Some blood pressure meds could contribute to less memory decline in older adults
Certain blood pressure–lowering medications that cross the blood–brain barrier may be linked to less memory decline in older adults, suggests new research published in the American Heart Association journal Hypertension.
Older adults taking renin–angiotensin drugs, which cross the blood–brain barrier, exhibited better memory recall for up to 3 years of follow-up compared with those taking medications that do not cross the blood–brain barrier—even though they had a higher level of vascular risk. On the other hand, the researchers found that study participants taking medications that do not penetrate the blood–brain barrier showed better attention over the same follow-up period, although their lower vascular risk burden may partially explain this result.
“These findings represent the most powerful evidence to date linking brain-penetrant ACE inhibitors and angiotensin receptor blockers to better memory,” said study author Jean Ho, PhD, a postdoctoral fellow at the University of California, Irvine, in a news release. “It suggests that people who are being treated for hypertension may be protected from cognitive decline if they take medications that cross the blood–brain barrier.”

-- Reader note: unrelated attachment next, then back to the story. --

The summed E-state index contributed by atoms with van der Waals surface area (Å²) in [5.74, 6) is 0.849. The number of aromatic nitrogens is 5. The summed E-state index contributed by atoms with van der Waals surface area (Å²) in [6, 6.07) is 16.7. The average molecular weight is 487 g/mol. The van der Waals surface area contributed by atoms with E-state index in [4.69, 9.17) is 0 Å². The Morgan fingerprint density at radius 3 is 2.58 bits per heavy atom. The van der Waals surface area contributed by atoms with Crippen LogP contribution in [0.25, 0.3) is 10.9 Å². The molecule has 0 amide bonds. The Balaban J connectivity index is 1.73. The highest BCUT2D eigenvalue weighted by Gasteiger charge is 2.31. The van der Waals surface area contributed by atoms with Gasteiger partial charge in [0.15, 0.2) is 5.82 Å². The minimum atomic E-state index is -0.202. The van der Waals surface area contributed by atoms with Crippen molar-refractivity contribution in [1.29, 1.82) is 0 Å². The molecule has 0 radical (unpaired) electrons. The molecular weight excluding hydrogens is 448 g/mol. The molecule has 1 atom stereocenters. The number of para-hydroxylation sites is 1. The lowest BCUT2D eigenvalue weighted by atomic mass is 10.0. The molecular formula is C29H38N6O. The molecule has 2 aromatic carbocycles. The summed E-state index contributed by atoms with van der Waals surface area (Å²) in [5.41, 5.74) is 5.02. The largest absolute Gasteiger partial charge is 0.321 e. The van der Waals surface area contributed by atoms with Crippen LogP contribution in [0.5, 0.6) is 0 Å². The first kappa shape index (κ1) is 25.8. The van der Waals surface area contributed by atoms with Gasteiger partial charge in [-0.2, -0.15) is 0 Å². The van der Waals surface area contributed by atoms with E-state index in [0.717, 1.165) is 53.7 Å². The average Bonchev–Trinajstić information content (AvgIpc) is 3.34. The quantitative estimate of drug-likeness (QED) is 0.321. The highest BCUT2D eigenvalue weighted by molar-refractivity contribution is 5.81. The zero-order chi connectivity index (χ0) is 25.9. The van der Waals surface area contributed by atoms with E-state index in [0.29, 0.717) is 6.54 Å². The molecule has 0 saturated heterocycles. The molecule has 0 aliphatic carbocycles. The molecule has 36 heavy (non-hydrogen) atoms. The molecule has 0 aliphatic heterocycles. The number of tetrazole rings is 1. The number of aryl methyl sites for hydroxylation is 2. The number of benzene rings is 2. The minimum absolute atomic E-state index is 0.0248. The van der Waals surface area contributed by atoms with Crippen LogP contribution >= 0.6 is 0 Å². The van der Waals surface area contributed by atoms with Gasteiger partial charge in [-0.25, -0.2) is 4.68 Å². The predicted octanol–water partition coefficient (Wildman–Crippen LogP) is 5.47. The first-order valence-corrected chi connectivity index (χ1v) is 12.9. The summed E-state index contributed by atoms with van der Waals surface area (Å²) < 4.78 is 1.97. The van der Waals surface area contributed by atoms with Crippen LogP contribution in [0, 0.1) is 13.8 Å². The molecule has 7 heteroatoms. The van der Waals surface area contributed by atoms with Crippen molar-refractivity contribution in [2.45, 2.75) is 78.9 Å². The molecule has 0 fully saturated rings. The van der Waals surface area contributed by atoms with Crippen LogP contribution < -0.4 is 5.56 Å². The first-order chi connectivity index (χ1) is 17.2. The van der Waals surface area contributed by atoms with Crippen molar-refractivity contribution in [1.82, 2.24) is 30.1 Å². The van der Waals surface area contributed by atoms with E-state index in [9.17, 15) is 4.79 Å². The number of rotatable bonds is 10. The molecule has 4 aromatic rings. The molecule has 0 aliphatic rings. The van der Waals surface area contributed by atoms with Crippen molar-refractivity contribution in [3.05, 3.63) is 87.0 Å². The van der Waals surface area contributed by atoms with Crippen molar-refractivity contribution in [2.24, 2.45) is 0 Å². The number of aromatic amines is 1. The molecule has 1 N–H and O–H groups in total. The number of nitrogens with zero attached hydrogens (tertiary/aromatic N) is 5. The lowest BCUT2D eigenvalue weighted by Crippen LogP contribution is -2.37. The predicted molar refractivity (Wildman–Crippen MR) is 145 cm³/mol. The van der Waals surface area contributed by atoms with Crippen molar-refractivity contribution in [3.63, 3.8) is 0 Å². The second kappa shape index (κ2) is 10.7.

The study is the first meta-analysis to compare the potential impact over time of blood pressure–lowering medicines that do versus those that do not cross the blood–brain barrier. The research team evaluated the medications for their effects on several cognitive domains, including attention, language, verbal memory, learning, and recall.
“Hypertension occurs decades prior to the onset of dementia symptoms, affecting blood flow not only in the body, but also to the brain,” said study author Daniel Nation, PhD, an associate professor of psychological science in the Institute for Memory Impairments and Neurological Disorders at the University of California, Irvine, in a news release. “Treating hypertension is likely to have long-term beneficial effects on brain health and cognitive function later.”
Researchers gathered information from 14 studies of nearly 12,900 adults aged 50 years and older. These included studies done in the United States, Australia, Canada, Germany, Ireland, and Japan.
Loren Bonner, senior editor